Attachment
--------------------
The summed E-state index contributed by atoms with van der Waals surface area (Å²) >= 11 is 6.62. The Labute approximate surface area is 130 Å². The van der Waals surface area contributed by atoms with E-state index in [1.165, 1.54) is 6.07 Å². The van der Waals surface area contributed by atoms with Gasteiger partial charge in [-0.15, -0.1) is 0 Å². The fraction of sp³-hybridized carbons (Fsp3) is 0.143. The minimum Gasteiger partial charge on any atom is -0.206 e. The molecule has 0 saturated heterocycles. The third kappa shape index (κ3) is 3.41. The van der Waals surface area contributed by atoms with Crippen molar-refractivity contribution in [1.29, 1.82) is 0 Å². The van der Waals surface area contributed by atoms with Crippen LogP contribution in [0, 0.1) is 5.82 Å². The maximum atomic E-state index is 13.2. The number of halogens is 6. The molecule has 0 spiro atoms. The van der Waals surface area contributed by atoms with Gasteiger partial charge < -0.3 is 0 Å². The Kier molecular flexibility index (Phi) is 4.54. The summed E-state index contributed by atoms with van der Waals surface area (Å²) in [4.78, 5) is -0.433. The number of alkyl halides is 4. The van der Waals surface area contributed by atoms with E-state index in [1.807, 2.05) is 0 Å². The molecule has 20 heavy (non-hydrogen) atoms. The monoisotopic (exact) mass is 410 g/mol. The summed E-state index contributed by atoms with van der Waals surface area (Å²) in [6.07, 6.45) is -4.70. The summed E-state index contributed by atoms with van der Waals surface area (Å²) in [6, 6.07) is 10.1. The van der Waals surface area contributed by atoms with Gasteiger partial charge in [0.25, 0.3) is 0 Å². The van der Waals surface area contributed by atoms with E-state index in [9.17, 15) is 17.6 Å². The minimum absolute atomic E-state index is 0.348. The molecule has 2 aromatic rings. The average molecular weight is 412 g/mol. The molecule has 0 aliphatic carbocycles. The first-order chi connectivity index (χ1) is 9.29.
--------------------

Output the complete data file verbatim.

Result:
The summed E-state index contributed by atoms with van der Waals surface area (Å²) >= 11 is 6.62. The Labute approximate surface area is 130 Å². The van der Waals surface area contributed by atoms with E-state index in [1.165, 1.54) is 6.07 Å². The van der Waals surface area contributed by atoms with Gasteiger partial charge in [-0.15, -0.1) is 0 Å². The fraction of sp³-hybridized carbons (Fsp3) is 0.143. The minimum Gasteiger partial charge on any atom is -0.206 e. The molecule has 0 saturated heterocycles. The third kappa shape index (κ3) is 3.41. The van der Waals surface area contributed by atoms with Crippen molar-refractivity contribution in [1.29, 1.82) is 0 Å². The van der Waals surface area contributed by atoms with Crippen LogP contribution in [0, 0.1) is 5.82 Å². The maximum atomic E-state index is 13.2. The number of halogens is 6. The molecule has 0 spiro atoms. The van der Waals surface area contributed by atoms with Gasteiger partial charge < -0.3 is 0 Å². The Kier molecular flexibility index (Phi) is 4.54. The summed E-state index contributed by atoms with van der Waals surface area (Å²) in [4.78, 5) is -0.433. The number of alkyl halides is 4. The van der Waals surface area contributed by atoms with E-state index in [1.807, 2.05) is 0 Å². The molecule has 20 heavy (non-hydrogen) atoms. The monoisotopic (exact) mass is 410 g/mol. The summed E-state index contributed by atoms with van der Waals surface area (Å²) in [6.07, 6.45) is -4.70. The summed E-state index contributed by atoms with van der Waals surface area (Å²) in [6, 6.07) is 10.1. The van der Waals surface area contributed by atoms with Gasteiger partial charge in [0.25, 0.3) is 0 Å². The van der Waals surface area contributed by atoms with E-state index in [9.17, 15) is 17.6 Å². The minimum absolute atomic E-state index is 0.348. The molecule has 2 aromatic rings. The average molecular weight is 412 g/mol. The molecule has 0 aliphatic carbocycles. The first-order chi connectivity index (χ1) is 9.29.